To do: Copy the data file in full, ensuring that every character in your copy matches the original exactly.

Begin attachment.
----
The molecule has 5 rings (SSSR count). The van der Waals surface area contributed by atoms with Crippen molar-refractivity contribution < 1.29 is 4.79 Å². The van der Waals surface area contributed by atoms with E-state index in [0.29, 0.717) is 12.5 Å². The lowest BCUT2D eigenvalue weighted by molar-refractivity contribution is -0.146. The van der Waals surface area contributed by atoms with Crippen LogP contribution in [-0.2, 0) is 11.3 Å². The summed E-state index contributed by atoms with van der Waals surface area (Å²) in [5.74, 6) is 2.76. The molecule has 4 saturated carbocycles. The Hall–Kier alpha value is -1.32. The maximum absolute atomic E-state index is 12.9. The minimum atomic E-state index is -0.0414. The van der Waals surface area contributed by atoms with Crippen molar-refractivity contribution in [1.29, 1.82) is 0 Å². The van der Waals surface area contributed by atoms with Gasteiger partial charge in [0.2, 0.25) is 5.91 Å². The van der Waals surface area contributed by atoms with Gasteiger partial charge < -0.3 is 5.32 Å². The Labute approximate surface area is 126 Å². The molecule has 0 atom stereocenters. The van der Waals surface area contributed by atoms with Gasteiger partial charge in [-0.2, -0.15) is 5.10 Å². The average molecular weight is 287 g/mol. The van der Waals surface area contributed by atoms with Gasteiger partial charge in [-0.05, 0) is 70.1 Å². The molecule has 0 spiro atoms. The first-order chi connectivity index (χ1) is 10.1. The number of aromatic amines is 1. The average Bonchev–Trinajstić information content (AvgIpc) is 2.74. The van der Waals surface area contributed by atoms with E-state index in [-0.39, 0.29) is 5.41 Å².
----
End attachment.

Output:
The molecule has 5 rings (SSSR count). The van der Waals surface area contributed by atoms with Crippen molar-refractivity contribution < 1.29 is 4.79 Å². The van der Waals surface area contributed by atoms with E-state index in [0.29, 0.717) is 12.5 Å². The lowest BCUT2D eigenvalue weighted by molar-refractivity contribution is -0.146. The van der Waals surface area contributed by atoms with Crippen LogP contribution in [-0.2, 0) is 11.3 Å². The summed E-state index contributed by atoms with van der Waals surface area (Å²) in [5.74, 6) is 2.76. The molecule has 4 saturated carbocycles. The Hall–Kier alpha value is -1.32. The maximum absolute atomic E-state index is 12.9. The minimum atomic E-state index is -0.0414. The van der Waals surface area contributed by atoms with Crippen molar-refractivity contribution in [1.29, 1.82) is 0 Å². The van der Waals surface area contributed by atoms with Gasteiger partial charge in [0.2, 0.25) is 5.91 Å². The van der Waals surface area contributed by atoms with Gasteiger partial charge < -0.3 is 5.32 Å². The Labute approximate surface area is 126 Å². The molecule has 0 atom stereocenters. The van der Waals surface area contributed by atoms with Gasteiger partial charge in [-0.2, -0.15) is 5.10 Å². The average molecular weight is 287 g/mol. The van der Waals surface area contributed by atoms with Gasteiger partial charge in [-0.05, 0) is 70.1 Å². The molecule has 0 spiro atoms. The first-order chi connectivity index (χ1) is 10.1. The number of aromatic amines is 1. The average Bonchev–Trinajstić information content (AvgIpc) is 2.74. The van der Waals surface area contributed by atoms with E-state index in [-0.39, 0.29) is 5.41 Å².